The Natural Capital Protocol

Published 29th March 2016 by Lucy Haines

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As a society, we are collectively depleting our natural capital at a rate of 50% more per year than the earth can replenish. At this rate, if depletion continues to accelerate, it is absolutely vital that measures are taken to preserve and enhance natural capital.

The extent to which depletion of natural capital is a material risk to businesses is increasingly realised. As a result, numerous voluntary frameworks, guidelines and tools have emerged to support organisations in measuring, calculating and reporting their natural capital impacts and dependencies.

The Natural Capital Coalition has synthesised these often divergent methodologies and approaches to form the Natural Capital Protocol. Currently still in draft stages, the final protocol is due for publication in July 2016 and aims to provide a roadmap for businesses to value their impacts and dependencies on natural capital.

Last month, Carbon Clear responded to the first Natural Capital Protocol Consultation. Collaborating with over 500 organisations from different sectors and geographies, we see this as an exciting step in ensuring standard and consistent consideration of natural capital in business decisions.

What is Natural Capital?

Natural Capital encompasses all the stocks and services that the natural world provides us with. From the basic resources that provide us with food, water, fuel and medicine, to the regulation of climate and ecosystems, our entire existence is dependent on the success of natural capital. 

While the ethical and environmental case for the sustainable management of natural capital is clear, the tools and incentives for businesses to manage their resources sustainably have to date not existed. In many instances, the true value of natural capital is not accounted for on the market, facilitating the degradation and depletion of natural capital, by allowing it to be used as a “free” commodity.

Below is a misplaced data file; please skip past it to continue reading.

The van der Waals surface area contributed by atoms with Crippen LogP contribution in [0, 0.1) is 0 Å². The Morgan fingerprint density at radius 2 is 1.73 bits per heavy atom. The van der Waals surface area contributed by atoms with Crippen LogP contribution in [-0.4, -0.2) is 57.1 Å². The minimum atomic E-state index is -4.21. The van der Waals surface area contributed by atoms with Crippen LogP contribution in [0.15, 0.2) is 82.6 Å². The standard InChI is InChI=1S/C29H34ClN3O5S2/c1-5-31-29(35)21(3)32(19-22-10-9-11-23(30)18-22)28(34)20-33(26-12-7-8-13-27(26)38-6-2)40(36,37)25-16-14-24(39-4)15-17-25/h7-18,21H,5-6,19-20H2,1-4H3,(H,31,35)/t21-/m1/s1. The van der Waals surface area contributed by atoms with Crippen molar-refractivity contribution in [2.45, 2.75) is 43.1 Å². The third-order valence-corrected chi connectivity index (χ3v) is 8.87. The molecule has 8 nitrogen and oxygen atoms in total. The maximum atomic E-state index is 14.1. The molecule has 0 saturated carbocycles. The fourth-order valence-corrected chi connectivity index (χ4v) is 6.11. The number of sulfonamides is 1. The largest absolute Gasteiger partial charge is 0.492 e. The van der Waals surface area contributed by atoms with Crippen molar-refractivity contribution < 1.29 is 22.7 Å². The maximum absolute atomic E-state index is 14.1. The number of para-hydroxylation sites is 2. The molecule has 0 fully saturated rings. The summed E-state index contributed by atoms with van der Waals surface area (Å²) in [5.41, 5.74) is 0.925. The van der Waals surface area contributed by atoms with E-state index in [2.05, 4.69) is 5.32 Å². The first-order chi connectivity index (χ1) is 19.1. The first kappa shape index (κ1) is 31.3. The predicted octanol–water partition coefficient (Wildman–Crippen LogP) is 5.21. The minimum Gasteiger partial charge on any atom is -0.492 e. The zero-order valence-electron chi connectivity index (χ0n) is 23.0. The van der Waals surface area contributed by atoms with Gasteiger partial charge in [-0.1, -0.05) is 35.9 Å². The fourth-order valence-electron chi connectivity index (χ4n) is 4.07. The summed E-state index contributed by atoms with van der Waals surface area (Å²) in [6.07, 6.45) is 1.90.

Unsustainable management of natural capital puts local, national and global ecosystems at risk of degradation and ultimately collapse, leaving the businesses and economies that depend on their services at risk, and potentially unable to function. As an example, insect pollination is estimated to be worth US$190 billion a year to global agriculture. Insect productivity directly impacts agricultural output, and if populations continue to decline, the businesses depending on them face significant financial and operational uncertainty.

Leading organisations such as Puma, Marks and Spencer, The Coca-Cola Company and Nestlé are already seeing the benefits of integrating natural capital into their business decisions. By identifying and quantifying the value of natural capital to a business, informed and responsible business decisions can be made – taking into account the risks and opportunities presented by natural capital, and ultimately about the future stewardship of those resources.


The Future of Natural Capital

Since both our economic prosperity and wellbeing rely on natural capital, it is critical that society manages natural resources in a sustainable way. The EU has an objective that ‘by 2020, natural capital and ecosystem services will be properly valued and accounted for by public authorities and businesses’.

With future regulation around resource use likely, early action is key. Due to the inherent complexities of measuring and valuing natural capital, businesses are increasingly seeking clear, credible guidance on the best way to manage and assess their natural capital impacts. The Natural Capital Protocol provides a welcome tool to help start this journey.

Contact us for your Natural Capital Protocol Consultation

 

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